Ball by ball – bowling through the ages

Amit Upadhyay

ball-Grip The advantage with history as a subject is that there are roads leading to it from other subjects and areas of interest. Take sports, for instance. There’s a wealth of history in and around every single sport, from tennis to gilli danda to kho-kho to (of course) cricket! This article shows you how you can travel down one historical lane by tracing the development of bowling innovations in cricket.

Bowling in cricket is a tough discipline nowadays. To manipulate the title of an old John Lennon song, bowlers are the niggers of the world! The game is now heavily in favour of the batters, with boundaries getting shorter, bats becoming better, and pitches becoming flatter and flatter. It is no coincidence that the cricket ball continues to be the same weight and size, with technology being denied to make the ball swing or bounce more. Allowing the stitched seam more prominence would in fact help the ball ‘cut’ more off the pitch, but even this is disallowed within the rules. Ground-staff around the world are now instructed to shave off grass on the pitches to make matches last longer, and to dry out any moisture that would help seam the ball off the pitch. Cricket has become a game of fours and sixes, and the World-Cup has reinforced that trend. After all, children seem to primarily fight over who wants to bat first (bat-owner included), the rest draw short straws for bowling and fielding respectively. You can probably confirm this in your own neighbourhood.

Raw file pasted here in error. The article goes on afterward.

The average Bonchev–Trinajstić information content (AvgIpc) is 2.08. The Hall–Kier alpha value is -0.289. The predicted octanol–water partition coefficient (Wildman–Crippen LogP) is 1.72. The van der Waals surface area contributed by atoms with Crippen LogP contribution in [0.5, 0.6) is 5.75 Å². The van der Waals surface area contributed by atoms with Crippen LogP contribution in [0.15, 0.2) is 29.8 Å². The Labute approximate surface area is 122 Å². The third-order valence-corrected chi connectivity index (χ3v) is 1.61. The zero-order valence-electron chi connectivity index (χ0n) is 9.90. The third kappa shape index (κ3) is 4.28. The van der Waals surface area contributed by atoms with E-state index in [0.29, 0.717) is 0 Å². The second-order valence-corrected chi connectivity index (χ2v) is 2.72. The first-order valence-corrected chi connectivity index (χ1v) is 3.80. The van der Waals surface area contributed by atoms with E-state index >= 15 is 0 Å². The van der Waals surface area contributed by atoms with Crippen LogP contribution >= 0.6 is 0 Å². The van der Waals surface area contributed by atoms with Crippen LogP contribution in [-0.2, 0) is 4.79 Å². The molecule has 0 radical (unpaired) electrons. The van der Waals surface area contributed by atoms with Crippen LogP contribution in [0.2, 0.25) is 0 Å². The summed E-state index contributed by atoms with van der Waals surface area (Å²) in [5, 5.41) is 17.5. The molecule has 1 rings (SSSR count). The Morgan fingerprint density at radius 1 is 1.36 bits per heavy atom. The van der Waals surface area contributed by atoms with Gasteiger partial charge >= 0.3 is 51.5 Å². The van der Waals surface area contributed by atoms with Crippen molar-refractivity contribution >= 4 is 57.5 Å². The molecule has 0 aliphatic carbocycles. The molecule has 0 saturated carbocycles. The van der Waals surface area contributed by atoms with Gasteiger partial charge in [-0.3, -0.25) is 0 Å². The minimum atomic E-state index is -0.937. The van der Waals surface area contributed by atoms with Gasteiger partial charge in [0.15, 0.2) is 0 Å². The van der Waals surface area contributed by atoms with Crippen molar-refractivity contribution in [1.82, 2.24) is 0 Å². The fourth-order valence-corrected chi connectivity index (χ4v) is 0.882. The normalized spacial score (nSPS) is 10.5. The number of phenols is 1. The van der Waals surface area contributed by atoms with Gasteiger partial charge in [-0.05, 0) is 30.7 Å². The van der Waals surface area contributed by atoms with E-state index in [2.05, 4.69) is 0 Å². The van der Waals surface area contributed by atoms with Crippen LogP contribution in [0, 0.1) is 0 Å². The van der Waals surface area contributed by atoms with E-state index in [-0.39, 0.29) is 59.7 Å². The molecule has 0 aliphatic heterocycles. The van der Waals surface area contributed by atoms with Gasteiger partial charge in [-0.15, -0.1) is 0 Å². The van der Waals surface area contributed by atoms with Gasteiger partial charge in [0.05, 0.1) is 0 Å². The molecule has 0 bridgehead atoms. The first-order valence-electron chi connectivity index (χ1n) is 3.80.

This piece celebrates bowlers and their innovations within cricket. It traces a strictly anecdotal history of some creative bowling innovations known to cricket history, and some of the names connected with it.

The author is a research scholar associated with the Department of Sociology, University of Hyderabad. He made his first-class cricket debut in 2004 in England. He can be reached at

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